The Loss of "Ruby 02"
3rd / 4th January 1973



The following relates to one aircraft her crew that were involved in a mission that took place five days after the end of Linebacker II, the "maximum effort" bombing campaign that ran from 18th to the 29th December 1972.

"Ruby 02" was a Boeing B-52D Stratofortress belonging to the United States Air Force 307th Strategic Wing based at U-Tapao Air Base in Thailand. On the evening of the 3rd / 4th January 1973 her six man crew were:


Lt Col Gerald Wickline
Aircraft Commander
Captain William "Bill" F. Milcarek
Capt Myles McTernan
Maj Roger A. Klingbeil
Radar Navigator
Captain William E. Fergason
TSGT Carlos S. "Chuck" Kilgore

During the mission over North Vietnam the aircraft was hit by a North Vietnamese SA-2 ground to air missile near Vinh. The missile hit took out two of the aircraft's engines and significantly damaged the electrical and hydraulic systems. It was clear that the aircraft would not make it back to her base in Thailand. At around 5 in the morning the crew were forced to abandon the aircraft over the South China Sea and await their fate.

Forty one years after the event, Bill Fergason, the aircraft's 27 year old Electronics Warfare Officer recalls the mission


We took off from U-Tapao AB at 0243 and proceeded to the target area (Vinh, North Vietnam).

On approach to the target (SAM sites) I notified the pilot of threat radars.  As I recall, just prior to bomb release I notified the pilot of missile launch.  Since it was still early morning and dark, the pilot confirmed the missile launch visually.  Just after bomb release, the pilots and gunner reported missiles passing on both sides of our aircraft. 

 Immediately thereafter a missile exploded below our aircraft showering us with shrapnel.  I observed sparks / shrapnel flying about inside the aircraft cabin.  The pilot immediately put out the word that we were hit and started to descend.  Our flight path to and from the target area was east bound toward the sea.  We continued east as the pilot descended to approximately 10,000 ft and tried to slow the airspeed to a safer bailout speed.  Most of this was done with the help of one of our "cell" mates flying with us and reporting on altitude and speed (the explosion and concussion of the missile caused the instruments to malfunction including shattering the pilot's windows to the point they could not clearly see out.)  When it was confirmed we were in an area safe for bailout (over water with Navy assets in the area for pickup), the pilot ordered a controlled bailout sequence.

During debriefing, we learned we had at least two engines on fire, a fuselage fire, loss of instruments, loss of hydraulic pressures, and the navigator's seat was damaged resulting in the navigator making a manual bailout instead an ejection seat assisted bailout. 

My ejection sequence worked perfectly, just as it was supposed to (canopy jettisoned, seat ejected and separated from me, parachute deployed as did the seat gear with inflated raft dangling below me on descent).  As I descended, I immediately checked that I had a good chute, inflated my underarm LPUs and checked that all my seat gear was still with me. The only problem I had was with my hand held radio.  After I climbed in the raft, I tried to establish contact with rescue crews.  I could hear the rescue crews in the area but they could not hear me.  I had a problem with transmitting.  As a result it took approximately three hours before I was found and picked up.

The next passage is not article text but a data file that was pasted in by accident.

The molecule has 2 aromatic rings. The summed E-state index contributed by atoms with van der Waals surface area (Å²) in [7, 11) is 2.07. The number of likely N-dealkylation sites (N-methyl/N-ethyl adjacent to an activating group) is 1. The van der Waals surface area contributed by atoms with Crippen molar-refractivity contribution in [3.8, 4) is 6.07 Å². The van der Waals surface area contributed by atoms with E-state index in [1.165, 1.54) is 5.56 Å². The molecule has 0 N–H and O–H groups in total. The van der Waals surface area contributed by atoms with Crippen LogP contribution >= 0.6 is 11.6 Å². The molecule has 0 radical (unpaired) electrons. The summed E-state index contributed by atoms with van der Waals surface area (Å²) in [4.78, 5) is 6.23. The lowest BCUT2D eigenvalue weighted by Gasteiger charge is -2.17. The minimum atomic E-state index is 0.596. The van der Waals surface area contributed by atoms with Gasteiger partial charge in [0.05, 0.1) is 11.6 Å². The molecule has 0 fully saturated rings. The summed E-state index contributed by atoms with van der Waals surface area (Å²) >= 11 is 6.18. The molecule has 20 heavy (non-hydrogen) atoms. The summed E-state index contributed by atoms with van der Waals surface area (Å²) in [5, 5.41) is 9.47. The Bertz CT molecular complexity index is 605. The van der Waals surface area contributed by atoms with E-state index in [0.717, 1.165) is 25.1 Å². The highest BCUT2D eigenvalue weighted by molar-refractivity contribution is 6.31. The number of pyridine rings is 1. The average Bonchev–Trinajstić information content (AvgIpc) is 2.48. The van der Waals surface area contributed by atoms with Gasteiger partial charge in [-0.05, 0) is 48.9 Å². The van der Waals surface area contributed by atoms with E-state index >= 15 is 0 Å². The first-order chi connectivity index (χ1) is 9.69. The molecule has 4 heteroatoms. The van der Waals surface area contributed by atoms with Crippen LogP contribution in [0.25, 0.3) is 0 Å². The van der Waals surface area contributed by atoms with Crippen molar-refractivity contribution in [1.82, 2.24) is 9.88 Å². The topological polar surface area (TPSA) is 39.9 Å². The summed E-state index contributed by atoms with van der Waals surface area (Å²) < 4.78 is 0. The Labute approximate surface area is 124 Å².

The Radar Navigator and I were picked up by a Marine Helicopter rescue flattop (similar to an aircraft carrier but smaller) called the USS INCHON. We were both in the ship's hospital quarters while they spent another four or five hours searching for the Navigator. 

After all was said and done, the Gunner made his exit from the aircraft and landed near an actual aircraft carrier (name unknown by me) and was picked up almost immediately.  The pilot and copilot were pick up by helicopters out of Da Nang, South Vietnam and flown directly back to Da Nang.  Since the Navigator had to make a manual bailout (getting out of his malfunctioning ejection seat and actually falling out of the Radar Navigator's open hatch), he was knocked unconscious by hitting the bottom of the aircraft in the windstream.  He obviously had his hand on the "D" ring of the parachute because it did open and he was found in the water semiconscious with his parachute still attached and floating on only one side of his underarm LPU (one side did not inflate).  He was "extremely" lucky!


Captain William E. Fergason



This photo was taken the day after the six were  rescued. 

From left to right:

Roger Klingbeil
Bill Milcarek
Gerry Wickline (arm in sling)
Bill Fergason (eye patch)
Chuck  Kilgore.
Not pictured is Myles McTurnan - who had not been discharged from the
hospital (the building the five are standing in front of in the  picture)


On ejection and encountering the airstream Bill's Helmet face visor burst and temporarily damaged his left eye.  His lower chin experienced a slight cut that required several stitches. 
It was concluded this jury was the result of the parachute harnessing gear striking his face.


Photos via Kelly DeSoto and Bill Fergason and used with their permission

Sincere thanks to Kelly DeSoto for helping with this web page about her dad and Captain Bill Fergason, USAF retired, for permission to include his personal memories of the mission and his ejection.

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